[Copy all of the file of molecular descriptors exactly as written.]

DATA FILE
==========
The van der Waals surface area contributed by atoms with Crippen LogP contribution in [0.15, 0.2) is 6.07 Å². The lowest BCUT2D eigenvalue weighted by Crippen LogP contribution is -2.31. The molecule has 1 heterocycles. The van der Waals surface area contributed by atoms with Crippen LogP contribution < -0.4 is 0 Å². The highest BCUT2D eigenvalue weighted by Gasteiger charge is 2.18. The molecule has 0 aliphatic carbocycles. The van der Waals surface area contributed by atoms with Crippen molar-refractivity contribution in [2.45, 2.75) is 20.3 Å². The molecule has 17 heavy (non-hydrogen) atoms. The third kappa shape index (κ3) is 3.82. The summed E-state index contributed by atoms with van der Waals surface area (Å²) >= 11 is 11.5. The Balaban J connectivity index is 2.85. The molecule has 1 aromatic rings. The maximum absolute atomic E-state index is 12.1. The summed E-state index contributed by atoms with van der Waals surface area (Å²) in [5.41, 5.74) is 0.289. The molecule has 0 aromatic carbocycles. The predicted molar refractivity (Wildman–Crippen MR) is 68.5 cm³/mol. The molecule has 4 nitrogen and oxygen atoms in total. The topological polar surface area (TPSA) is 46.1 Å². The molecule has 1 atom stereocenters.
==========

The van der Waals surface area contributed by atoms with Crippen LogP contribution in [0.15, 0.2) is 6.07 Å². The lowest BCUT2D eigenvalue weighted by Crippen LogP contribution is -2.31. The molecule has 1 heterocycles. The van der Waals surface area contributed by atoms with Crippen LogP contribution < -0.4 is 0 Å². The highest BCUT2D eigenvalue weighted by Gasteiger charge is 2.18. The molecule has 0 aliphatic carbocycles. The van der Waals surface area contributed by atoms with Crippen molar-refractivity contribution in [2.45, 2.75) is 20.3 Å². The molecule has 17 heavy (non-hydrogen) atoms. The third kappa shape index (κ3) is 3.82. The summed E-state index contributed by atoms with van der Waals surface area (Å²) >= 11 is 11.5. The Balaban J connectivity index is 2.85. The molecule has 1 aromatic rings. The maximum absolute atomic E-state index is 12.1. The summed E-state index contributed by atoms with van der Waals surface area (Å²) in [5.41, 5.74) is 0.289. The molecule has 0 aromatic carbocycles. The predicted molar refractivity (Wildman–Crippen MR) is 68.5 cm³/mol. The molecule has 4 nitrogen and oxygen atoms in total. The topological polar surface area (TPSA) is 46.1 Å². The molecule has 1 atom stereocenters.